Our Going Native series looks at some of Samui’s lesser known eateries. Some of the simplest places serve remarkably good food. Unfortunately you may not even notice them. Not every restaurant blows its culinary trumpet, and not all are easy to find. If you go to Khao Man Gai Go Loong in Chaweng, you’ll find dependably good dishes – you just need to know how to find it.
Something that strikes everyone about this restaurant is how spotlessly clean it is. You really could, for example, eat straight off the stainless-steel tables – it’s pristine here. Staff are always cleaning up when they’re not cooking and serving, and the restaurant is a monument to cleanliness, even though it’s on the main road and is open to the elements.
It’s a humble eatery, friendly and workaday, with plastic chairs, and fans for cooling. If you know Thailand you’ll know that there are thousands of restaurants just like this, offering simple dishes in a friendly setting. They’re family-run businesses with varying degrees of quality, but here, that quality is definitely on the high side. The restaurant name sounds a little unwieldy to foreign ears, but translates as ‘Go Loong’s chicken rice’. Go Loong is the present owner’s father; the restaurant is named in his honour.
Most people who come here are locals who live or work in the immediate area, a busy part of Chaweng. They’re mostly Thai people, along with a few foreigners who know about the place. The restaurant’s right on the ring-road, about a kilometre south of Tesco-Lotus. If heading south, go past the traffic lights, and be prepared to stop close by the third 7-Eleven you see on the right-hand side. Khao Man Gai Go Loong is right next door to Pepenero Italian Cuisine. There’s plenty of parking off-road. Opening hours are long; you can eat here any time from 7:00 am till 3:30 pm. Normally the restaurant’s open every day, but occasionally you’ll find it closed for a holiday.
Khun Samat, the owner, manager and chef, used to have a similar restaurant in his home town of Nakhon Sri Thammarat. It belonged to his parents who taught him everything about cooking. He eventually took over from them, and later decided to move the restaurant to Samui. What made him do that? Khun Samat says, “I came to Koh Samui for a visit and found that the style of chicken I cook wasn’t really so well done here. So I decided to come here, and first set up in Tesco-Lotus, just up the road.” That was 11 years ago, but for the last two, he’s been in the present location. He’s basically making the same dishes that his family made back at home, and judging from all the people who come in to eat, he’s very successful. Indeed, the food is very tasty. Prices remain extraordinarily cheap, and you can eat a dish such as chicken on rice for as little as 50 Baht. Water comes free – help yourself to the pitcher on the table; the staff will bring a glass with ice. Or you can have bottled water or other soft drinks at minimal price.
There are just nine dishes, along with soup. It’s a very small menu, but Khun Samat and his team simply stick to what they’re expert at. The simplest dish is the understated, yet ever popular, boiled chicken, which comes atop rice. There’s also a clear soup that comes with the dishes, or you can opt for a delicious noodle soup. As well as boiled chicken, you can have it breaded and fried, which gives it quite a different taste, or you can have pork on rice, either red pork, crispy pork or pork leg.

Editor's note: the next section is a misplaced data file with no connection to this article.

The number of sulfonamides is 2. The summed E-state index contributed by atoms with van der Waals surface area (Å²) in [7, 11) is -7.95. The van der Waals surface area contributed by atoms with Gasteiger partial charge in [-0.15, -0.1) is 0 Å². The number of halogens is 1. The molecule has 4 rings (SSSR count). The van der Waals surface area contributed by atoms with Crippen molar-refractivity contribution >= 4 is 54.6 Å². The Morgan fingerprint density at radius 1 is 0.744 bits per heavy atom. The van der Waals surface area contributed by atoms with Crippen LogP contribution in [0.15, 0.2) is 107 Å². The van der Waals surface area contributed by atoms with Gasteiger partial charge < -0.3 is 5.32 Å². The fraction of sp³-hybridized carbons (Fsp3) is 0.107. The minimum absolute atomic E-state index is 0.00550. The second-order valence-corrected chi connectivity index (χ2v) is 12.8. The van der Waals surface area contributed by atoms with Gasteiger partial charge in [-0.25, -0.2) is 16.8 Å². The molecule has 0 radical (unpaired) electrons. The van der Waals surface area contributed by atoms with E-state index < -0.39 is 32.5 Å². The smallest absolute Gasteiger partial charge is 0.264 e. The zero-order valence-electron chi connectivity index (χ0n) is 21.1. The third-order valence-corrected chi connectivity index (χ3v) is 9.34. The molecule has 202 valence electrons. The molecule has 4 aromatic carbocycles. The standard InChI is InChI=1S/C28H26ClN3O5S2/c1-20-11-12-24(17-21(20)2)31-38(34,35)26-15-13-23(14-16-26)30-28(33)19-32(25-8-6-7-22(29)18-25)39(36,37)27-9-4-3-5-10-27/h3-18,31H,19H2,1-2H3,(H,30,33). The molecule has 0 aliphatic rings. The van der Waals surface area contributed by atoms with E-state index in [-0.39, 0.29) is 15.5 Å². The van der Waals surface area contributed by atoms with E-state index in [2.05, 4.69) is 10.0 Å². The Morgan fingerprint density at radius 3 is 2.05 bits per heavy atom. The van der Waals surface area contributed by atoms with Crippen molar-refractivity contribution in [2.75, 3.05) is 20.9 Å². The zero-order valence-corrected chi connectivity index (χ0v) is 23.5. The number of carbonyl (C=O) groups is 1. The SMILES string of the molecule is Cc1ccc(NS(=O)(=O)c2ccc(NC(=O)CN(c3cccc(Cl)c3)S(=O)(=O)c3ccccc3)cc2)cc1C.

Whatever you decide to have, it’ll be cooked right at the front of the restaurant. You can see chickens hanging there in a glass-fronted case. Everything is prepared on a gas-fired burner. When you’re sitting down you can see the cooks working, chopping and dicing and making food for whoever comes in. Many people sit at the tables to eat, but some just come for takeaway, to eat in their offices or homes nearby. The staff don’t really speak English but there’s no issue, as there’s a menu on the far wall in both Thai and English. In addition there are also pictures and English descriptions right above the food counter, too, so it’s really no problem when it comes to language. It’s an extremely friendly place and there’s no need to feel even the slightest inhibitions.
Each table gleams with cleanliness as we’ve mentioned already, but on each you’ll find a set of condiments. The restaurant makes its very own rich dark brown sauce to go with the chicken. It’s a little spicy, but not overmuch so. You’ll also find a sweet soy sauce that adds a piquancy to chicken. Try either one, or both – they have totally different tastes. In addition, you’ll see each table has a small dish of garlic cloves and tiny green chillies. Simply add to your dish. The chillies, by the way, aren’t as powerful as they look. Certainly not mild, but not too fiery either. Caution’s advised if you’re not used to hot spices, however.
The dishes by themselves are mild, and it’s up to you to spice them up as you wish. If you’ve had your fill of fiery heat, then head to a place like this which proves the point that not all Thai food is spicy. Children come here to eat, some not much older than toddlers, and seem to get along with the food just fine.
Popular amongst the locals, Khao Man Gai Go Loong deserves to be better known, and once you’ve had a meal here, you’re sure to want to come back and try another dish or two. The restaurant’s a brilliant find.